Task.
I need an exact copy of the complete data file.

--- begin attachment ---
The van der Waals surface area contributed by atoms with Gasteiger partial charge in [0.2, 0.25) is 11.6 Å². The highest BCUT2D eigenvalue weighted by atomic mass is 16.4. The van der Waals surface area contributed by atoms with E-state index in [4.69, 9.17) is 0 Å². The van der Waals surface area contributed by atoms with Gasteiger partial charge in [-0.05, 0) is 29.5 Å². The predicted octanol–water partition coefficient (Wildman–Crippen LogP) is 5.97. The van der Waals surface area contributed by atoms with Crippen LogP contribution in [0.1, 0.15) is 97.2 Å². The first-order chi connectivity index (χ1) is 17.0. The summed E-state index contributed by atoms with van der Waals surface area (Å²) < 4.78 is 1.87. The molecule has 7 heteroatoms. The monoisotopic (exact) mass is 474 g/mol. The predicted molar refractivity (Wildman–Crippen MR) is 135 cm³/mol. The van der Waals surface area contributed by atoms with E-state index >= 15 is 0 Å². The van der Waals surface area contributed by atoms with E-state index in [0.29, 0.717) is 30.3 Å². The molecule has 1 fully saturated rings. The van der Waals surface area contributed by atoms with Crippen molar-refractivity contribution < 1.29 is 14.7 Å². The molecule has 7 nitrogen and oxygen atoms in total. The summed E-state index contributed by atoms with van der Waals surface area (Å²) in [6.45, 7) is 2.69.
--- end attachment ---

The van der Waals surface area contributed by atoms with Gasteiger partial charge in [0.2, 0.25) is 11.6 Å². The highest BCUT2D eigenvalue weighted by atomic mass is 16.4. The van der Waals surface area contributed by atoms with E-state index in [4.69, 9.17) is 0 Å². The van der Waals surface area contributed by atoms with Gasteiger partial charge in [-0.05, 0) is 29.5 Å². The predicted octanol–water partition coefficient (Wildman–Crippen LogP) is 5.97. The van der Waals surface area contributed by atoms with Crippen LogP contribution in [0.1, 0.15) is 97.2 Å². The first-order chi connectivity index (χ1) is 17.0. The summed E-state index contributed by atoms with van der Waals surface area (Å²) < 4.78 is 1.87. The molecule has 7 heteroatoms. The monoisotopic (exact) mass is 474 g/mol. The predicted molar refractivity (Wildman–Crippen MR) is 135 cm³/mol. The van der Waals surface area contributed by atoms with E-state index >= 15 is 0 Å². The van der Waals surface area contributed by atoms with E-state index in [0.29, 0.717) is 30.3 Å². The molecule has 1 fully saturated rings. The van der Waals surface area contributed by atoms with Crippen molar-refractivity contribution < 1.29 is 14.7 Å². The molecule has 7 nitrogen and oxygen atoms in total. The summed E-state index contributed by atoms with van der Waals surface area (Å²) in [6.45, 7) is 2.69.